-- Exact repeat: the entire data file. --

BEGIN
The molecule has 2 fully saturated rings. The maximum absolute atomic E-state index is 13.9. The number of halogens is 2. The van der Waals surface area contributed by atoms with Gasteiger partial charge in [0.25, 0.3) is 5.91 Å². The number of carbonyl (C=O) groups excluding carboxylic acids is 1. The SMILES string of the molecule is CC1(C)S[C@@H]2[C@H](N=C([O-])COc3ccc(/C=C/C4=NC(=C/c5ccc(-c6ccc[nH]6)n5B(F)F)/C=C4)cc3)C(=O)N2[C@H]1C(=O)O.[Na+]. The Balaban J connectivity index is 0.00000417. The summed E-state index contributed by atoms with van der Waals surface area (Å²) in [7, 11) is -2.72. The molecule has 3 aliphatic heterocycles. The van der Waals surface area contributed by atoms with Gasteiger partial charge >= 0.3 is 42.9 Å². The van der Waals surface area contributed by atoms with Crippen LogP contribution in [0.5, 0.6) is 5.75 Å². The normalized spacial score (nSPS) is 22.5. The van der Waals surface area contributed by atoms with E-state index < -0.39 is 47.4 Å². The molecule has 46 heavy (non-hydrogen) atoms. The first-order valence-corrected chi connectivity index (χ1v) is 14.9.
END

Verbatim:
The molecule has 2 fully saturated rings. The maximum absolute atomic E-state index is 13.9. The number of halogens is 2. The van der Waals surface area contributed by atoms with Gasteiger partial charge in [0.25, 0.3) is 5.91 Å². The number of carbonyl (C=O) groups excluding carboxylic acids is 1. The SMILES string of the molecule is CC1(C)S[C@@H]2[C@H](N=C([O-])COc3ccc(/C=C/C4=NC(=C/c5ccc(-c6ccc[nH]6)n5B(F)F)/C=C4)cc3)C(=O)N2[C@H]1C(=O)O.[Na+]. The Balaban J connectivity index is 0.00000417. The summed E-state index contributed by atoms with van der Waals surface area (Å²) in [7, 11) is -2.72. The molecule has 3 aliphatic heterocycles. The van der Waals surface area contributed by atoms with Gasteiger partial charge >= 0.3 is 42.9 Å². The van der Waals surface area contributed by atoms with Crippen LogP contribution in [0.5, 0.6) is 5.75 Å². The normalized spacial score (nSPS) is 22.5. The van der Waals surface area contributed by atoms with E-state index < -0.39 is 47.4 Å². The molecule has 46 heavy (non-hydrogen) atoms. The first-order valence-corrected chi connectivity index (χ1v) is 14.9.